Similarly, because her target is not narrowed down she contradicts herself. Her advice with reach is that social media can effectively create buzz about a company. This is very true. If a company is using social media to reach their customers about a specific event then, according to Martin, people want to be “in the know,” so they share information with friends and the company then has the potential to reach many people. Then, in a later chapter, Martin contradicts herself by basically saying quality is not quantity. If a company wants reach, they can use social media, but indirectly Martin’s addresses the idea that consumers may not truly be participating through social media with the company therefore, it may be ineffective. Though this is what Martin means, she is very vague and hardly goes into detail. Therefore, it is clear what she means being someone in the know about social media, but those learning may find her to be confusing.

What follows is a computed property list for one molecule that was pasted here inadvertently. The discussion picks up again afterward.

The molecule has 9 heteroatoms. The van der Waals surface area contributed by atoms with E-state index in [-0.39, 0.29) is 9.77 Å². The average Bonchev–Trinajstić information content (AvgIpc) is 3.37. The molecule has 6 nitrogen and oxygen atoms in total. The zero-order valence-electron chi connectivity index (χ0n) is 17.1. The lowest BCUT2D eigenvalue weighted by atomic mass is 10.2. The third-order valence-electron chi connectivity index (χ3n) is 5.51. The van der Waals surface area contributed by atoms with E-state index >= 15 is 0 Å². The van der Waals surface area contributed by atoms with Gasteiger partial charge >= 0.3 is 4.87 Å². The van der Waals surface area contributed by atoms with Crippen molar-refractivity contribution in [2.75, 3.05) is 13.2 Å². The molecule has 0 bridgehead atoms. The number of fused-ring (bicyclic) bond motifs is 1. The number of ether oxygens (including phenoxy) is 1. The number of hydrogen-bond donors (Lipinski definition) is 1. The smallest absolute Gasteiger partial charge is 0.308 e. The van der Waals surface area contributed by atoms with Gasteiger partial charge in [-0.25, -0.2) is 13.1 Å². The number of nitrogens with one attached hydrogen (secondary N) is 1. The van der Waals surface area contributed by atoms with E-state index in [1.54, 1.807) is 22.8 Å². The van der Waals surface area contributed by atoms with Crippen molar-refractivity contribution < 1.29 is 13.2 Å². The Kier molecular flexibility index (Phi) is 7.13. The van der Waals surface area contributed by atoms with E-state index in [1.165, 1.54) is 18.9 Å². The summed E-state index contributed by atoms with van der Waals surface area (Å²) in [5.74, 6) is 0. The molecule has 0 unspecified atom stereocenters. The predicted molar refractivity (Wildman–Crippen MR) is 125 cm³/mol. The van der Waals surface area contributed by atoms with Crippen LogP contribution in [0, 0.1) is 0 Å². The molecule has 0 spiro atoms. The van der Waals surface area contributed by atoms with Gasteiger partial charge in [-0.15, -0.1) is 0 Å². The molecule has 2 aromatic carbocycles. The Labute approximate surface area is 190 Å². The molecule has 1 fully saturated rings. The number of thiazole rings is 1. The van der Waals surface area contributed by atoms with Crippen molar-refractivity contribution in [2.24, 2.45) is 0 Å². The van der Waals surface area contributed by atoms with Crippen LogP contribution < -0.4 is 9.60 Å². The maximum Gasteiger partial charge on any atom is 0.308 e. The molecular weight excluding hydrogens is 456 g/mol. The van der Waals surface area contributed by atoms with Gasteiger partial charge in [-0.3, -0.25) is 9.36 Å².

The most disappointing part of Drake’s book was her lack of enforcing the use and practice of social media daily. She includes well over fifteen platforms that she expects the reader to learn for one 30 minute segment over the full 30 day learning experience her book provides. Though this does allow the reader to explore his options, it does not allow him to accustom himself fully with each specific platform. In order to truly learn social media, you must take the time to play around on a site, explore and learn on your own. She never once mentions the idea that we need to participate in social media before we can effectively use it for business. If a business owner cannot navigate his own personal Facebook page, how will he successfully navigate his business’ page? Similarly, it is not effective for a business, especially a small business (since we are convinced that is who she is targeting to whether it was her original target) to realistically use all of the social media platforms she uses successfully. It is very unrealistic. The book also feels unrealistic because not once do we hear a personal story of Drake’s experience with social media. Instead we receive a brief and unrealistic portrayal of how to successfully incorporate social media into your business.